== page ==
Sperone Westwater is pleased to present Shaunté Gates’s first exhibition at the gallery showcasing the artist’s new series “The Land of Myth.” Featuring mixed media paintings, Gates’s show is a psychogeographical interrogation of the issues that shape our identities. Through a multidisciplinary approach, Gates layers photography, painting, found texts, collage and family portraits, creating dreamlike landscapes that explore the labyrinthine social constructs of race, class and the physical sites people inhabit and operate within. Born in Washington, D.C., Gates uses the architecture of the city’s public housing projects as a starting point for each work, building complex compositions that weave together layers of world history, personal memories, American pop culture and mythology.
Growing up in and around public housing projects in the 1980s, Gates recalls close-knit communities filled with love and support during a time of political and economic neglect. Utilizing images of D.C.’s Barry Farms, Langston Terrace and Lincoln Heights, Gates presents these housing projects as “semi-ruined temples,” which have been affected by the explosion of crack cocaine, the war on drugs and the subsequent devastation wrought on Black bodies and the futures housed within them. By building layers of photos, text fabrics, and paint, Gates’s interventions with collage transform the terrain of the housing project into cinematic compositions of beauty, chaos and glory, wherein the past, present and future–imagined and real–collide and coalesce. Interwoven into these complex landscapes are photographs of the artist’s friends and family that have been transfigured into animal-like forms and other mythological creatures, appearing both ancient and futuristic. Gates surveys themes of duality, religion, introspection and escapism as the figures navigate the maze of norms and narrative placed upon them by outside forces through policy, history and mass media. Titled after Joseph Campbell’s “The Power of Myth”—a 1988 documentary series exploring residential segregation and the many myths derived from the constructs of education, race and class—this body of work further investigates the intersection of psychology and geography, revealing forgotten, discarded and marginalized aspects of the urban environment.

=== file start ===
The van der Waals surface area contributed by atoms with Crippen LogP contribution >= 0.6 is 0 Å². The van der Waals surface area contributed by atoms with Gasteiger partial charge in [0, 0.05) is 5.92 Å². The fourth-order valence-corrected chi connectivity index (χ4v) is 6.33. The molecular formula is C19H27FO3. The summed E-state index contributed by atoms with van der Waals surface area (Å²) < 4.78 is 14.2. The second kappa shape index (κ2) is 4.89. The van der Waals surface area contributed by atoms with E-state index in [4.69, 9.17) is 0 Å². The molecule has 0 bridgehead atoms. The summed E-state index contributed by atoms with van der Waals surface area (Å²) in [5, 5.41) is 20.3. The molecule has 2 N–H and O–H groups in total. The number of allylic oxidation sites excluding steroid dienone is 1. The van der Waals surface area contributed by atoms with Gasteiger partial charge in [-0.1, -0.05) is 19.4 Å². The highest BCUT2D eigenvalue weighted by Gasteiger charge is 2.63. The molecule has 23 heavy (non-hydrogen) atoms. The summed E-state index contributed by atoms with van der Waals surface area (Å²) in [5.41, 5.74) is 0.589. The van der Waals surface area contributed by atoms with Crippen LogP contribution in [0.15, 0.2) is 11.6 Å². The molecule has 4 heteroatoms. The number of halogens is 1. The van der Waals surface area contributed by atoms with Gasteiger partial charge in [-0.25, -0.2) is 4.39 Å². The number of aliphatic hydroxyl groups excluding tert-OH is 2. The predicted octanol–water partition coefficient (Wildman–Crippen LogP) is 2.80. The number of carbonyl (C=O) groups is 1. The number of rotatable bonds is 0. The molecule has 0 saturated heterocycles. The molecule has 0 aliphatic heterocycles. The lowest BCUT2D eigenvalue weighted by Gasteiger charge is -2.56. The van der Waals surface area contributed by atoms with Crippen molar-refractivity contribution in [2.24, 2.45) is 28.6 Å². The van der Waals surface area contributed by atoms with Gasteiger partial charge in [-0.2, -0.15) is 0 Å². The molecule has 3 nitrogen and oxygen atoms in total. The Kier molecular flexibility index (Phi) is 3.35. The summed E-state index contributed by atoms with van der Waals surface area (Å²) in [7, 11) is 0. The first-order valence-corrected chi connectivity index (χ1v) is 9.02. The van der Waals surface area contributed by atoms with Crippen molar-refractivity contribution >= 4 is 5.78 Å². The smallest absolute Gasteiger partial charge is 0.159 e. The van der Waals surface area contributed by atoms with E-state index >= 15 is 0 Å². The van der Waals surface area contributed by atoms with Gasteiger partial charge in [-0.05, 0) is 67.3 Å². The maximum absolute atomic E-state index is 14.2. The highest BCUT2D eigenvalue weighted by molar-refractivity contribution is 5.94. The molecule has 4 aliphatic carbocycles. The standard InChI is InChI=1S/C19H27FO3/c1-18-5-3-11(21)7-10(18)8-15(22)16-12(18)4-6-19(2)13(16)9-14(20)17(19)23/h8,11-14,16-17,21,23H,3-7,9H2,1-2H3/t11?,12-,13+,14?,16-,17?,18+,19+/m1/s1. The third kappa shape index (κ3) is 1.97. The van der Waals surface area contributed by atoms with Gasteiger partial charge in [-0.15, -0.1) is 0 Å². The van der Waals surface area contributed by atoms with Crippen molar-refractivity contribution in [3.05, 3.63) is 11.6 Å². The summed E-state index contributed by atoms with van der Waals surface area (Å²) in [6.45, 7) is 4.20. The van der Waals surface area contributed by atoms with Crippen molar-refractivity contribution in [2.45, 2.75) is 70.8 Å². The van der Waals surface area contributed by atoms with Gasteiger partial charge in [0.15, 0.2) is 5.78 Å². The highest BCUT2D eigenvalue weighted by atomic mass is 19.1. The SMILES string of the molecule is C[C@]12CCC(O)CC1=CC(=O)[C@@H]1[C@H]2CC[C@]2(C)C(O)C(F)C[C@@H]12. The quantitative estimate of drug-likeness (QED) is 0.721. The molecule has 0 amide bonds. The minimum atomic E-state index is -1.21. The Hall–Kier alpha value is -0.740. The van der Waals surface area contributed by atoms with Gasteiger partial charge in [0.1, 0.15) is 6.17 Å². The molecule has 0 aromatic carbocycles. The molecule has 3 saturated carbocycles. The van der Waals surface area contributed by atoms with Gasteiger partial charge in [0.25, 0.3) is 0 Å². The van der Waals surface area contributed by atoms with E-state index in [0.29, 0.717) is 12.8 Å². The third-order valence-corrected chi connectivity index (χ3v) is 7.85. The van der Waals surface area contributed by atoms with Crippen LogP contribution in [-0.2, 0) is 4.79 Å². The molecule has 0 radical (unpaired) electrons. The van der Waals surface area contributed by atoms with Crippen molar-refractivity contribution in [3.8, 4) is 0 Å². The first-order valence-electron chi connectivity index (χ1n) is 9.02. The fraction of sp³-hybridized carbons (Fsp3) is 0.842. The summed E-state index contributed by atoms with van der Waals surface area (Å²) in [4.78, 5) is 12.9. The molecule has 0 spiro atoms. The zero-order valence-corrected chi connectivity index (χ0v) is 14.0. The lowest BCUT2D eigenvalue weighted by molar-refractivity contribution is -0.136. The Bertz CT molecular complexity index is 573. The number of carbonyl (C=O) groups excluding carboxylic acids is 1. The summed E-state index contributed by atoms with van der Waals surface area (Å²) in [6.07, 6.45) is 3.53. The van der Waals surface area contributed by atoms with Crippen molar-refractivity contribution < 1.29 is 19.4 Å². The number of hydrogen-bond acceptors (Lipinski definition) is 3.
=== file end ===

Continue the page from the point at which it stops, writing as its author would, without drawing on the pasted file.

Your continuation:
Shaunté Gates (b. 1979) lives and works in Washington, D.C.. He studied at Duke Ellington School of the Arts and Bowie State University. Gates is trained in oil painting and produced representational portraits early in his career. His recent work across mixed media collage and video uses found materials to subvert landscapes with architecture embedded with cultural symbologies and caste categorizations, probing our psychological experiences of the city and illuminating forgotten, discarded or marginalized aspects of the urban environment. Gates is a participating artist in the Smithsonian Institution’s “Men of Change” four-year traveling exhibition spanning ten museums, including California African American Museum, Cincinnati Underground Railroad Museum and Washington State History Museum (2019-2022). His work has also been featured extensively in exhibitions in the Washington region, including STABLE (2021); American University Museum at the Katzen Arts Center (2016); Honfluer Gallery (2015); 39th Street Gallery (2014); Parish Gallery (2011); The Graham Collection (2006); and Howard University (2004). He has been awarded residencies with The Kennedy Center and Washington Project for the Arts (WPA). Gates has work in esteemed private collections and institutions such as the Studio Museum in Harlem. He has completed many public art commissions throughout D.C. schools, including Transcending, a painting commemorating the 140th anniversary of Howard University School of Law.
Written in collaboration with the artist and independent curator Niama Safia Sandy.